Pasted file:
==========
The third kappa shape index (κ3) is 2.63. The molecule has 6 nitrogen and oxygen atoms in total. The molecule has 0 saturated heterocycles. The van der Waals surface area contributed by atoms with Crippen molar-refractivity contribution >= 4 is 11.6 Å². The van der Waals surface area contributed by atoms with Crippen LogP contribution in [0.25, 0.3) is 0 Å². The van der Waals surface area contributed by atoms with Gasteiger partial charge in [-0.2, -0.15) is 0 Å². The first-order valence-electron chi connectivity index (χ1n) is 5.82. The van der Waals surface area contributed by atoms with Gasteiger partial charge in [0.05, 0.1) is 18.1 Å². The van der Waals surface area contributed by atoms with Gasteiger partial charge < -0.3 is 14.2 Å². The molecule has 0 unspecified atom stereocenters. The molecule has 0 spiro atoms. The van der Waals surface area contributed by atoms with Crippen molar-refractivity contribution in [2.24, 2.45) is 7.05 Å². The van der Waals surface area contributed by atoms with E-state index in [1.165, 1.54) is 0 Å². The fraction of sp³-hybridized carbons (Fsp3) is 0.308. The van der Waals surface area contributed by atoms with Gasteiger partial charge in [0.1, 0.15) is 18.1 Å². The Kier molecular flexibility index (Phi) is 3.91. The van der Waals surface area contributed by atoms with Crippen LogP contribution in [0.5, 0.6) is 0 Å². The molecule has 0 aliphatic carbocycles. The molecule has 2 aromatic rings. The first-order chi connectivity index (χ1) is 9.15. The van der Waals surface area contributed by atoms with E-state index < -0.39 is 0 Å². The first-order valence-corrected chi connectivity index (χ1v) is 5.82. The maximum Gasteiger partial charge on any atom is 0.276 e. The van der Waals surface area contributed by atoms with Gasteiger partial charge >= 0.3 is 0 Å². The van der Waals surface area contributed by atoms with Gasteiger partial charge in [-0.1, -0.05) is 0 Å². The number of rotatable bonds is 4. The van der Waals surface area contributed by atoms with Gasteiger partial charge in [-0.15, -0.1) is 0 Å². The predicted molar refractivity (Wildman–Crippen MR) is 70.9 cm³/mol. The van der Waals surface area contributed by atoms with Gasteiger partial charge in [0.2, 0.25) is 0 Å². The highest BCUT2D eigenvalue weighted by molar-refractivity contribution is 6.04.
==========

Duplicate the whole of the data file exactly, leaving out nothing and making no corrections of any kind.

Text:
The third kappa shape index (κ3) is 2.63. The molecule has 6 nitrogen and oxygen atoms in total. The molecule has 0 saturated heterocycles. The van der Waals surface area contributed by atoms with Crippen molar-refractivity contribution >= 4 is 11.6 Å². The van der Waals surface area contributed by atoms with Crippen LogP contribution in [0.25, 0.3) is 0 Å². The van der Waals surface area contributed by atoms with Gasteiger partial charge in [-0.2, -0.15) is 0 Å². The first-order valence-electron chi connectivity index (χ1n) is 5.82. The van der Waals surface area contributed by atoms with Gasteiger partial charge in [0.05, 0.1) is 18.1 Å². The van der Waals surface area contributed by atoms with Gasteiger partial charge < -0.3 is 14.2 Å². The molecule has 0 unspecified atom stereocenters. The molecule has 0 spiro atoms. The van der Waals surface area contributed by atoms with Crippen molar-refractivity contribution in [2.24, 2.45) is 7.05 Å². The van der Waals surface area contributed by atoms with E-state index in [1.165, 1.54) is 0 Å². The fraction of sp³-hybridized carbons (Fsp3) is 0.308. The van der Waals surface area contributed by atoms with Gasteiger partial charge in [0.1, 0.15) is 18.1 Å². The Kier molecular flexibility index (Phi) is 3.91. The van der Waals surface area contributed by atoms with Crippen LogP contribution in [0.5, 0.6) is 0 Å². The molecule has 0 aliphatic carbocycles. The molecule has 2 aromatic rings. The first-order chi connectivity index (χ1) is 9.15. The van der Waals surface area contributed by atoms with E-state index < -0.39 is 0 Å². The first-order valence-corrected chi connectivity index (χ1v) is 5.82. The maximum Gasteiger partial charge on any atom is 0.276 e. The van der Waals surface area contributed by atoms with Gasteiger partial charge >= 0.3 is 0 Å². The van der Waals surface area contributed by atoms with Gasteiger partial charge in [-0.1, -0.05) is 0 Å². The number of rotatable bonds is 4. The van der Waals surface area contributed by atoms with Gasteiger partial charge in [-0.15, -0.1) is 0 Å². The predicted molar refractivity (Wildman–Crippen MR) is 70.9 cm³/mol. The van der Waals surface area contributed by atoms with Gasteiger partial charge in [0.2, 0.25) is 0 Å². The highest BCUT2D eigenvalue weighted by molar-refractivity contribution is 6.04.